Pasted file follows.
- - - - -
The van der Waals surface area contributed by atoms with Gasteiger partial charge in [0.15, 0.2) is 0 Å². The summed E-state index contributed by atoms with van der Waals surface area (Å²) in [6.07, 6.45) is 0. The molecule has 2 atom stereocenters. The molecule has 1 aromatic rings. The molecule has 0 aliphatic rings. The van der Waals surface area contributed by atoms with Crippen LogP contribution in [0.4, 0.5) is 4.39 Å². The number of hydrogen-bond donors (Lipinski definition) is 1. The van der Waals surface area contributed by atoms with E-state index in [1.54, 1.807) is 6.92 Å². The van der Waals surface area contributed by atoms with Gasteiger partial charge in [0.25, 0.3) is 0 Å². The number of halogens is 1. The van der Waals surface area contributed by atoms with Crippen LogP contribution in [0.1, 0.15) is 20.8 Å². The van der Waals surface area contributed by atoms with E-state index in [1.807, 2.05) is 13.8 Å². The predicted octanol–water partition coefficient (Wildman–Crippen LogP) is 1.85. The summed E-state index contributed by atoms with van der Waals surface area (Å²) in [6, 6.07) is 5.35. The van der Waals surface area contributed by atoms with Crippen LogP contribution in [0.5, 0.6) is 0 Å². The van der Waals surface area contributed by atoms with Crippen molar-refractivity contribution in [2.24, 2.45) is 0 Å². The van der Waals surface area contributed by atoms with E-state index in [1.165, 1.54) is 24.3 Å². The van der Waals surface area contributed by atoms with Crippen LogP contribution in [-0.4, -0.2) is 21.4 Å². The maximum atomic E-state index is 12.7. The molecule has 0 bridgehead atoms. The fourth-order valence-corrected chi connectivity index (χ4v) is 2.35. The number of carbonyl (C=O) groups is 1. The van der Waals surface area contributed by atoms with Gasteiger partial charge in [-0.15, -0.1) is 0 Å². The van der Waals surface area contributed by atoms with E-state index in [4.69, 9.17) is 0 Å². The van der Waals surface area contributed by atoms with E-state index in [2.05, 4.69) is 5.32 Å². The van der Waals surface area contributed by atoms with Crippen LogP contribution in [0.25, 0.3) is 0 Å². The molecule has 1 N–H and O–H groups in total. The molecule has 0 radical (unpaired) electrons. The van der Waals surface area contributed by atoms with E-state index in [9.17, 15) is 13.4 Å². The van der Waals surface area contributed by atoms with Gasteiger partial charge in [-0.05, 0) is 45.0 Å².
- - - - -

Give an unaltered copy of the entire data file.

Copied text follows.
The van der Waals surface area contributed by atoms with Gasteiger partial charge in [0.15, 0.2) is 0 Å². The summed E-state index contributed by atoms with van der Waals surface area (Å²) in [6.07, 6.45) is 0. The molecule has 2 atom stereocenters. The molecule has 1 aromatic rings. The molecule has 0 aliphatic rings. The van der Waals surface area contributed by atoms with Crippen LogP contribution in [0.4, 0.5) is 4.39 Å². The number of hydrogen-bond donors (Lipinski definition) is 1. The van der Waals surface area contributed by atoms with E-state index in [1.54, 1.807) is 6.92 Å². The van der Waals surface area contributed by atoms with Gasteiger partial charge in [0.25, 0.3) is 0 Å². The number of halogens is 1. The van der Waals surface area contributed by atoms with Crippen LogP contribution in [0.1, 0.15) is 20.8 Å². The van der Waals surface area contributed by atoms with E-state index in [1.807, 2.05) is 13.8 Å². The predicted octanol–water partition coefficient (Wildman–Crippen LogP) is 1.85. The summed E-state index contributed by atoms with van der Waals surface area (Å²) in [6, 6.07) is 5.35. The van der Waals surface area contributed by atoms with Crippen LogP contribution in [0.5, 0.6) is 0 Å². The van der Waals surface area contributed by atoms with Crippen molar-refractivity contribution in [2.24, 2.45) is 0 Å². The van der Waals surface area contributed by atoms with E-state index in [1.165, 1.54) is 24.3 Å². The van der Waals surface area contributed by atoms with Crippen LogP contribution in [-0.4, -0.2) is 21.4 Å². The maximum atomic E-state index is 12.7. The molecule has 0 bridgehead atoms. The fourth-order valence-corrected chi connectivity index (χ4v) is 2.35. The number of carbonyl (C=O) groups is 1. The van der Waals surface area contributed by atoms with Gasteiger partial charge in [-0.15, -0.1) is 0 Å². The van der Waals surface area contributed by atoms with E-state index in [4.69, 9.17) is 0 Å². The van der Waals surface area contributed by atoms with E-state index in [2.05, 4.69) is 5.32 Å². The van der Waals surface area contributed by atoms with Crippen LogP contribution in [0.25, 0.3) is 0 Å². The molecule has 1 N–H and O–H groups in total. The molecule has 0 radical (unpaired) electrons. The van der Waals surface area contributed by atoms with E-state index in [9.17, 15) is 13.4 Å². The van der Waals surface area contributed by atoms with Gasteiger partial charge in [-0.05, 0) is 45.0 Å².